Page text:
RETAIL sales staged a surprise rally last month after shoppers were tempted back to the shops by the steepest fall in prices since 2002.
Sales volumes jumped to a better-than-expected 0.8% in October, compared to the month before when they fell 0.4%, according to the Office for National Statistics (ONS).
The key drivers were petrol, clothing and grocery sales, which demonstrates that the ongoing supermarket price war is attracting customers.
Over the year average store prices fell 1.5%, the largest fall for 12 years, forced down by reductions in petrol prices.
Taken over a 12-month period sales volumes rose 4.3% in October, compared to an expected 3.8%. Monthly sales volumes were expected to rise by 0.3%.
The report said the reduction in petrol prices was the sharpest since the end of 2010.
Consumer Price Index inflation edged up to 1.3% earlier this week but the Bank of England expects the figure will probably dip below 1% in the coming months - and that interest rates will not be raised until well into 2015.
Pay when excluding bonuses is rising by 1.3%, with the Bank forecasting pay to lift by an average of 3.25% in 2015.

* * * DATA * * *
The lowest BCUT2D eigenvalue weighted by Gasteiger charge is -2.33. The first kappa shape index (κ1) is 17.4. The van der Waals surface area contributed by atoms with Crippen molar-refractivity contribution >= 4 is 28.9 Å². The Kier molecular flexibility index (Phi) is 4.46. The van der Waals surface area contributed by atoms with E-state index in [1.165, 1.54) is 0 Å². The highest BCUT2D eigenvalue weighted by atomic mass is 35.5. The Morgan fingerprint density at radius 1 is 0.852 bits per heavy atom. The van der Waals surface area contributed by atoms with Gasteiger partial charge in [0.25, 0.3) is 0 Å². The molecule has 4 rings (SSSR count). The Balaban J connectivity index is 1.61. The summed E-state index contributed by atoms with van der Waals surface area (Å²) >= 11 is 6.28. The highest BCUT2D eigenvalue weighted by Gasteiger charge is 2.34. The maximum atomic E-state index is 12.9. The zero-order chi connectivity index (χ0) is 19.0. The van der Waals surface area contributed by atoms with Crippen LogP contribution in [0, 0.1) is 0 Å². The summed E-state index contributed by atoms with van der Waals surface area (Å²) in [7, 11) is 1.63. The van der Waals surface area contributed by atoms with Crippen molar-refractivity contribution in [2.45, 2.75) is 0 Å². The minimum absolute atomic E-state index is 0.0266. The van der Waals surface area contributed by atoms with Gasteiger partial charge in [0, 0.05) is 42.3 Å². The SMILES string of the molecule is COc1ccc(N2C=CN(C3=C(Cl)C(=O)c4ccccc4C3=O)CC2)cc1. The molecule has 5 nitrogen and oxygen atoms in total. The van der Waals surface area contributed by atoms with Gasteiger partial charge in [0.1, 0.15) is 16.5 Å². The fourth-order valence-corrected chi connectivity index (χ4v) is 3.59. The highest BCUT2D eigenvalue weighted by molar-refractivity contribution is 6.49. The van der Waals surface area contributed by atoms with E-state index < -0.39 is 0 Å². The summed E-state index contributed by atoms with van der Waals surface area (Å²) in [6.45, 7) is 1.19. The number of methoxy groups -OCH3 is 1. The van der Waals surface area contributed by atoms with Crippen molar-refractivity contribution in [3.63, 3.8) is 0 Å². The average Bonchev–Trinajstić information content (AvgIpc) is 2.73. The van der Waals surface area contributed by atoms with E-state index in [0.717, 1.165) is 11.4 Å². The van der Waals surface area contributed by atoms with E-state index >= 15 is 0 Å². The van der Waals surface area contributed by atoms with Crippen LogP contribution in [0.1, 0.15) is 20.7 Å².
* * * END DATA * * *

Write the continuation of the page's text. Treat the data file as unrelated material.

Markit chief economist Chris Williamson said: “UK retail sales rebounded in October, and rising wages and lower interest rate expectations bode well for further robust sales growth in the coming months.”
But he added: “The improvement in sales volumes also in part reflects aggressive discounting, especially among the supermarkets, rather than solely being driven by increased demand.”
Last week supermarkets Sainsbury’s and Asda both reported falls in like-for-like sales, with Asda posting its worst performance in nearly a decade.
World First chief economist Jeremy Cook said: “While there is a case to be made for a good Christmas for consumers - with sales discounts likely to open earlier and be deeper than years before - the outlook for the high street as a whole is not a good one.”
IHS Global Insight chief UK economist Howard Archer added that October’s strong retail sales may mean the Bank of England could end up raising interest rates from their historic 0.5% low in August rather than later in 2015.